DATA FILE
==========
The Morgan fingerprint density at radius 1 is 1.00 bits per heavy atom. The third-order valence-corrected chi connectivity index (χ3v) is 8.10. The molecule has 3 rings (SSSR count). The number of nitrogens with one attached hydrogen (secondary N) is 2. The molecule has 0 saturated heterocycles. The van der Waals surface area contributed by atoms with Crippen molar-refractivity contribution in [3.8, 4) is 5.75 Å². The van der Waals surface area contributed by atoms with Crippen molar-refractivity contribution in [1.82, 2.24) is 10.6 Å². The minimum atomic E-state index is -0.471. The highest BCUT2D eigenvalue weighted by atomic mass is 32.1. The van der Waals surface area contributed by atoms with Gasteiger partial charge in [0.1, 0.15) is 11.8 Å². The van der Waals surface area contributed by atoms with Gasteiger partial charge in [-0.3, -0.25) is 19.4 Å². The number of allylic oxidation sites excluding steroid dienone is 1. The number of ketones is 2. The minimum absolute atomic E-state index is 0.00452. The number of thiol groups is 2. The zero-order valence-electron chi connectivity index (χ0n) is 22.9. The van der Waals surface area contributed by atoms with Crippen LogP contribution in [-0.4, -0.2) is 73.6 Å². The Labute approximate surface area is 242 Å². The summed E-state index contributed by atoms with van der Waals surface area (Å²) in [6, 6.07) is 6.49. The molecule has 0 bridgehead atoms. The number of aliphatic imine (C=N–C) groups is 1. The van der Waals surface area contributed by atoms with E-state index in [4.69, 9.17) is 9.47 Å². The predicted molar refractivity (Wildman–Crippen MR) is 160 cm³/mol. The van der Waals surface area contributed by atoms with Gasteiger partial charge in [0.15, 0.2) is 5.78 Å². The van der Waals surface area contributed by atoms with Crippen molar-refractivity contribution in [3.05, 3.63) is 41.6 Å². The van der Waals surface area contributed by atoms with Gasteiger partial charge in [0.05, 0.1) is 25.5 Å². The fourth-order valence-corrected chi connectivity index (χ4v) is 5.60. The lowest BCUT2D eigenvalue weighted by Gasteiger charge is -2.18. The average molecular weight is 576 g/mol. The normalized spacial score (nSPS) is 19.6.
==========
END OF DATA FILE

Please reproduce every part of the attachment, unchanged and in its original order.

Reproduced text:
The Morgan fingerprint density at radius 1 is 1.00 bits per heavy atom. The third-order valence-corrected chi connectivity index (χ3v) is 8.10. The molecule has 3 rings (SSSR count). The number of nitrogens with one attached hydrogen (secondary N) is 2. The molecule has 0 saturated heterocycles. The van der Waals surface area contributed by atoms with Crippen molar-refractivity contribution in [3.8, 4) is 5.75 Å². The van der Waals surface area contributed by atoms with Crippen molar-refractivity contribution in [1.82, 2.24) is 10.6 Å². The minimum atomic E-state index is -0.471. The highest BCUT2D eigenvalue weighted by atomic mass is 32.1. The van der Waals surface area contributed by atoms with Gasteiger partial charge in [0.1, 0.15) is 11.8 Å². The van der Waals surface area contributed by atoms with Gasteiger partial charge in [-0.3, -0.25) is 19.4 Å². The number of allylic oxidation sites excluding steroid dienone is 1. The number of ketones is 2. The minimum absolute atomic E-state index is 0.00452. The number of thiol groups is 2. The zero-order valence-electron chi connectivity index (χ0n) is 22.9. The van der Waals surface area contributed by atoms with Crippen LogP contribution in [-0.4, -0.2) is 73.6 Å². The Labute approximate surface area is 242 Å². The summed E-state index contributed by atoms with van der Waals surface area (Å²) in [6, 6.07) is 6.49. The molecule has 0 bridgehead atoms. The number of aliphatic imine (C=N–C) groups is 1. The van der Waals surface area contributed by atoms with E-state index in [4.69, 9.17) is 9.47 Å². The predicted molar refractivity (Wildman–Crippen MR) is 160 cm³/mol. The van der Waals surface area contributed by atoms with Gasteiger partial charge in [0.15, 0.2) is 5.78 Å². The van der Waals surface area contributed by atoms with Crippen molar-refractivity contribution in [3.05, 3.63) is 41.6 Å². The van der Waals surface area contributed by atoms with Gasteiger partial charge in [0.05, 0.1) is 25.5 Å². The fourth-order valence-corrected chi connectivity index (χ4v) is 5.60. The lowest BCUT2D eigenvalue weighted by Gasteiger charge is -2.18. The average molecular weight is 576 g/mol. The normalized spacial score (nSPS) is 19.6.